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Thursday, February 24, 2011

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You don’t need magic to be magical. “Where the Wild Things Are” is the least fantastical fantasy and the most raw, honest, personal and magical film about childhood angst since … ever?
“Alice in Wonderland” and “The Wizard of Oz” covered different ground. They went for the surreal, drenching their broad fantasies in bright colors and exaggerated characters.
Instead of polite young ladies, “Where the Wild Things Are” concerns an angry young man with a changing home life and the tone and palate of his film reflects that darker mood.
Like “E.T.,” “Wild Things” concerns a lonely boy living with his mother, who is divorced from his father. We meet Max (Max Records, man what a find) in an abrupt cut from the displaying of the film’s corporate logos (which Max has “doodled” all over) to the young wild thing chasing after his poor dog.
He wants his sister, Claire (Pepita Emmerichs), to come outside and play but she’s busy with her older friends. So he throws snowballs at them, giggling when they join in the game … until it goes too far and Max ends up in tears. And then retaliates in a way that he later regrets.Same with his relationship with his mom (the perfect Catherine Keener). They have an adorable scene where we see her struggling with a work project, but taking the time to transcribe one of Max’s stories, told as he picks at the stockings covering her feet. But, like Claire, she has a boyfriend (Mark Ruffalo) taking attention away from him. So he retaliates in a way that he later regrets.
That’s childhood. Emotions all over the place, having tantrums when you don’t get your way, then feeling bad about it later, even as you look for a reason for it to not be your fault.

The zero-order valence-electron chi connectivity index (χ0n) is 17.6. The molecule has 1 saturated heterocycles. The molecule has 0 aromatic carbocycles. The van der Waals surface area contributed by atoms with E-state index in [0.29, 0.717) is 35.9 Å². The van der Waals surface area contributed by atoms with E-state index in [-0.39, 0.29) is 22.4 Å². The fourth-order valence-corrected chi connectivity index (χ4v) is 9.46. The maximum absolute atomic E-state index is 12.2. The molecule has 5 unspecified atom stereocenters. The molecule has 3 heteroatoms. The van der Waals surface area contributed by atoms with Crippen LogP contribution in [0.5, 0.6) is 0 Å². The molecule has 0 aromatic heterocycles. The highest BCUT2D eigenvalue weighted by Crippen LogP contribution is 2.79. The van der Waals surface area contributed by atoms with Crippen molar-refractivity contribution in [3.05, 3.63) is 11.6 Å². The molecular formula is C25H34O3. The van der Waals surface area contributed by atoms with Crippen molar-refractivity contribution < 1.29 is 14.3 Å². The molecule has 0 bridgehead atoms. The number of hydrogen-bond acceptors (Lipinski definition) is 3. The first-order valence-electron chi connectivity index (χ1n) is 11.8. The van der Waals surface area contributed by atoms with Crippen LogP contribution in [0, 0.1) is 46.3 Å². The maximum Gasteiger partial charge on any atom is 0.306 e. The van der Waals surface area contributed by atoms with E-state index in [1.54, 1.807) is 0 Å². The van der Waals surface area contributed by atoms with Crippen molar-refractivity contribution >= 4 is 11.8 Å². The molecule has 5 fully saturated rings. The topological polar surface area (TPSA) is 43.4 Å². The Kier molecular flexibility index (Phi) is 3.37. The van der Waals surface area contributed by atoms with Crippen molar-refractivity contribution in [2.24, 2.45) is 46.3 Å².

Of course, children haven’t cornered the market on getting upset, doing something stupid and regretting it later.
There have been and will be plenty of wonderful stories about the frustrations and joys of childhood. This story happens to have started with a picture book by Maurice Sendak, then adapted for the screen by author Dave Eggers.
It took more than five years, $80 million and the Jim Henson’s Creature Shop to get here. But more than anything, it took Spike Jonze, the director of “Being John Malkovich,” “Adaptation” and a suitably bizarre new Kanye West video.
This is very much a Spike Jonze film. It’s less a book adaptation than a work of art, recognizable as Jonze’s from the first frame. The oddness; the blend of the real and the bizarre; the intimate, almost documentary feel of the camerawork. And the adult content.
“Wild Things” is rated PG, but in keeping with the idea that children are not precious dolls to be sheltered from reality or sedated so adults can do other things, Jonze does not deliver a cute, bright, ADHD-friendly product.
This is neither “Up” nor “Cloudy with a Chance of Meatballs.”So what.
“The Dark Crystal” was dark. Even “The Secret of NIMH” had some terrors. Remember crying at the start of “Bambi,” or at the end of “E.T.”? Adults aren’t the only ones capable of complex emotions.
You could argue that “Wild Things” is not a political correct film in that it offers a “real” child as a protagonist, not a bad child who learns his lesson or a good little boy who is rewarded. Max is all kinetic energy — usually in an innocent way, but when he gets upset he tends to lash out. Perhaps you’ve met a misbehaving child before.
Also, the creatures he meets on the island he sails to — they’re not perfect either. Fitting since they’re all composites of Max and the people in his life.
They are joyful and trusting one minute, jealous and angry the next. They hurt each other emotionally and physically. Sometimes they even threaten to eat Max, their anointed king.
But they all go on a journey together and learn from each other. Everyone parts changed in some way, including Max who gains some much-needed perspective.
If anything, the film argues for more connection between parents and children as a way to temper some of the loneliness and anger of a changing world. And, like “The Dangerous Book for Boys,” it’s a call for a return to the wild world of childhood adventure.
My local paper ran a wire review of this film, arguing that it lacked warmth and whimsy. It made me sad to read that, since I saw a very different film.
The world I visited was filled with warmth — between mother and child, king and companions. It made me chuckle and it made me cry, which I was not expecting.
There’s really nothing like standing on a cliff surrounded by howling creatures, watching the sun set over the ocean. It was beautiful in its realism. You could almost believe it. In a word, it was magical.

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